Analyze Effects of Fallacious Thinking on Those Who Are Different

Though Monty Python’s rendition of a witch hunt is humorous, witch hunts in reality have never been funny. Societies in crisis situations sometimes seek scapegoats, and that’s what happened in the Middle Ages in Europe and in New England during Colonial times. Fearful of change, wars, or bad fortune, people blamed outcasts, eccentrics, the poverty-stricken, and even physically handicapped people for their troubles. The results were usually disastrous for those accused of witchcraft or wizardry.

Activity #1: Read the following lyrics from “The Gloucester Witch,” a song by John Allison. The speaker describes Old Meg with pity rather than fear but still labels her a witch.

Henry Fuseli created one of the more famous portrayals of the Macbeth’s Three Witches in 1783, entitled The Weird Sisters or The Three Witches. In it, the witches are lined up and dramatically pointing at something all at once, their faces in profile.

Source: “Three Witches”, Johann Heinrich Füssli, Wikimedia Commons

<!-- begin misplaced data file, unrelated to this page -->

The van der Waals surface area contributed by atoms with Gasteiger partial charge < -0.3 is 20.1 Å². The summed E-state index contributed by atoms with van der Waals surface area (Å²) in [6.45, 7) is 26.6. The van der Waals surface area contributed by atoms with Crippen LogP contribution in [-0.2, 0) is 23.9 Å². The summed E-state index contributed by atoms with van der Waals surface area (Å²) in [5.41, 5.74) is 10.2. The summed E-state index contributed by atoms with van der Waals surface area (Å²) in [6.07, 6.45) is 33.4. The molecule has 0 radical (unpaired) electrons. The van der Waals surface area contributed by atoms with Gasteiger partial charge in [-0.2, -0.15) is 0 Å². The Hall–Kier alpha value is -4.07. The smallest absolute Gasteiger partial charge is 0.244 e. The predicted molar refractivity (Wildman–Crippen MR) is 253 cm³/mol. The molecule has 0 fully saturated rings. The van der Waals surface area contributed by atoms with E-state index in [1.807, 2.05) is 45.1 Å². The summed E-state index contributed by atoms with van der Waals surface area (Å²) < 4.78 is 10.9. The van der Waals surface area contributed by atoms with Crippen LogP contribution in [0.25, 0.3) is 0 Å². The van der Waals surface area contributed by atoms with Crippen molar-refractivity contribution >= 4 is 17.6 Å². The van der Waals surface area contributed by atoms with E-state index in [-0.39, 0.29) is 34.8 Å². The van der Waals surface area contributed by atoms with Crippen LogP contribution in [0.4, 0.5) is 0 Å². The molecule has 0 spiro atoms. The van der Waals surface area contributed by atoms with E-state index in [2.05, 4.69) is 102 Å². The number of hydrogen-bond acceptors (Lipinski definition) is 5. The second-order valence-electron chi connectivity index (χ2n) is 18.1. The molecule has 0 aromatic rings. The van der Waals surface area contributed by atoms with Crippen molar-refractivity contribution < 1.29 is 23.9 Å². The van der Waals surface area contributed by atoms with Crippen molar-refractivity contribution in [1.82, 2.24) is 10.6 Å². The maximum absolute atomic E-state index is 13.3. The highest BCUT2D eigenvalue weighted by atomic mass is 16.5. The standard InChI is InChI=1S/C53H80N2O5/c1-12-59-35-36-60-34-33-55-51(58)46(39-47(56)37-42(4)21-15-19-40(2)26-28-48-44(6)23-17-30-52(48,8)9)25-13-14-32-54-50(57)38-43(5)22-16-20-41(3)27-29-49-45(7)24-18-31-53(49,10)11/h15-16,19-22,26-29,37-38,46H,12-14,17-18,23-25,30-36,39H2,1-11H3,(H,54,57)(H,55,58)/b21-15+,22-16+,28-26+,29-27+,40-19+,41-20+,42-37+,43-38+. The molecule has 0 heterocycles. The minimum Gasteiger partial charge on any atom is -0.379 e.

The Gloucester Witch

There was a witch known as Old Meg,
She hobbled around with only one leg;
She’d limp into Gloucester a shilling to beg,
And kept all her money nailed up in a keg.
Pity Old Meg—pity Old Meg,
Kept all her money nailed up in a keg.

Oh, pity the witch known as Old Meg,
Away she’d hitch on her hickory leg,
They say she needed a rudder and skeg
So she could steer better on her wooden peg.
Pity Old Meg—pity Old Meg,
Hitching along on her hickory leg!

Write the answers to the questions below using your notes.

  1. What logical fallacies are apparent in the poem?
  2. Check Your Understanding

    stereotyping and bandwagon


  3. What two characteristics of Old Meg cause people to call her a witch?
  4. Check Your Understanding

    She is physically handicapped and hides her money in a keg.